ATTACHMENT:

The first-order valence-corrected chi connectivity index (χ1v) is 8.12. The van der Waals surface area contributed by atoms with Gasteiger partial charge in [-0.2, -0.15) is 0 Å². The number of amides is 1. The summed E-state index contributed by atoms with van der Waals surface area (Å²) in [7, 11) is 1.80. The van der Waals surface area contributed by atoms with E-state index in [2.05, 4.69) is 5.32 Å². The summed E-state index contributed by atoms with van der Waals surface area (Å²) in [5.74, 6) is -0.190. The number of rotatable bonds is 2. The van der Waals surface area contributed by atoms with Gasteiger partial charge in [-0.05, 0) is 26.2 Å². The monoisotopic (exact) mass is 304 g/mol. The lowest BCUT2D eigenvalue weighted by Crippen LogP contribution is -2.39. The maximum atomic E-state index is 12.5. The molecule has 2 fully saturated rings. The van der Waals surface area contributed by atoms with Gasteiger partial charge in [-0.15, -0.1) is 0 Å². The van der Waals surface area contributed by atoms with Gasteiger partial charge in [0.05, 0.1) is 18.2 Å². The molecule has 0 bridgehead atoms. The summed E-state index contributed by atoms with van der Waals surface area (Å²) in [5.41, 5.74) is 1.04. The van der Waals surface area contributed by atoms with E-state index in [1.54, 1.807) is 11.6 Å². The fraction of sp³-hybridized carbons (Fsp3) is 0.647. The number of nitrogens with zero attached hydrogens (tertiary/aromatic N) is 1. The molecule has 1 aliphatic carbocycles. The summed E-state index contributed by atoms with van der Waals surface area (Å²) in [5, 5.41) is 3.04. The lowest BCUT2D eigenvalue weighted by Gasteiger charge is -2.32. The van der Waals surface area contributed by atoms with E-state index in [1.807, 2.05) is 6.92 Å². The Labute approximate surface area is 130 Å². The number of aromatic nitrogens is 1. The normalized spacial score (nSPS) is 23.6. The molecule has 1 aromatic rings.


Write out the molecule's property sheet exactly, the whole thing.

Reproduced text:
The first-order valence-corrected chi connectivity index (χ1v) is 8.12. The van der Waals surface area contributed by atoms with Gasteiger partial charge in [-0.2, -0.15) is 0 Å². The number of amides is 1. The summed E-state index contributed by atoms with van der Waals surface area (Å²) in [7, 11) is 1.80. The van der Waals surface area contributed by atoms with E-state index in [2.05, 4.69) is 5.32 Å². The summed E-state index contributed by atoms with van der Waals surface area (Å²) in [5.74, 6) is -0.190. The number of rotatable bonds is 2. The van der Waals surface area contributed by atoms with Gasteiger partial charge in [-0.05, 0) is 26.2 Å². The monoisotopic (exact) mass is 304 g/mol. The lowest BCUT2D eigenvalue weighted by Crippen LogP contribution is -2.39. The maximum atomic E-state index is 12.5. The molecule has 2 fully saturated rings. The van der Waals surface area contributed by atoms with Gasteiger partial charge in [-0.15, -0.1) is 0 Å². The van der Waals surface area contributed by atoms with Gasteiger partial charge in [0.05, 0.1) is 18.2 Å². The molecule has 0 bridgehead atoms. The summed E-state index contributed by atoms with van der Waals surface area (Å²) in [5.41, 5.74) is 1.04. The van der Waals surface area contributed by atoms with E-state index in [1.54, 1.807) is 11.6 Å². The fraction of sp³-hybridized carbons (Fsp3) is 0.647. The number of nitrogens with zero attached hydrogens (tertiary/aromatic N) is 1. The molecule has 1 aliphatic carbocycles. The summed E-state index contributed by atoms with van der Waals surface area (Å²) in [5, 5.41) is 3.04. The lowest BCUT2D eigenvalue weighted by Gasteiger charge is -2.32. The van der Waals surface area contributed by atoms with E-state index in [1.807, 2.05) is 6.92 Å². The Labute approximate surface area is 130 Å². The number of aromatic nitrogens is 1. The normalized spacial score (nSPS) is 23.6. The molecule has 1 aromatic rings.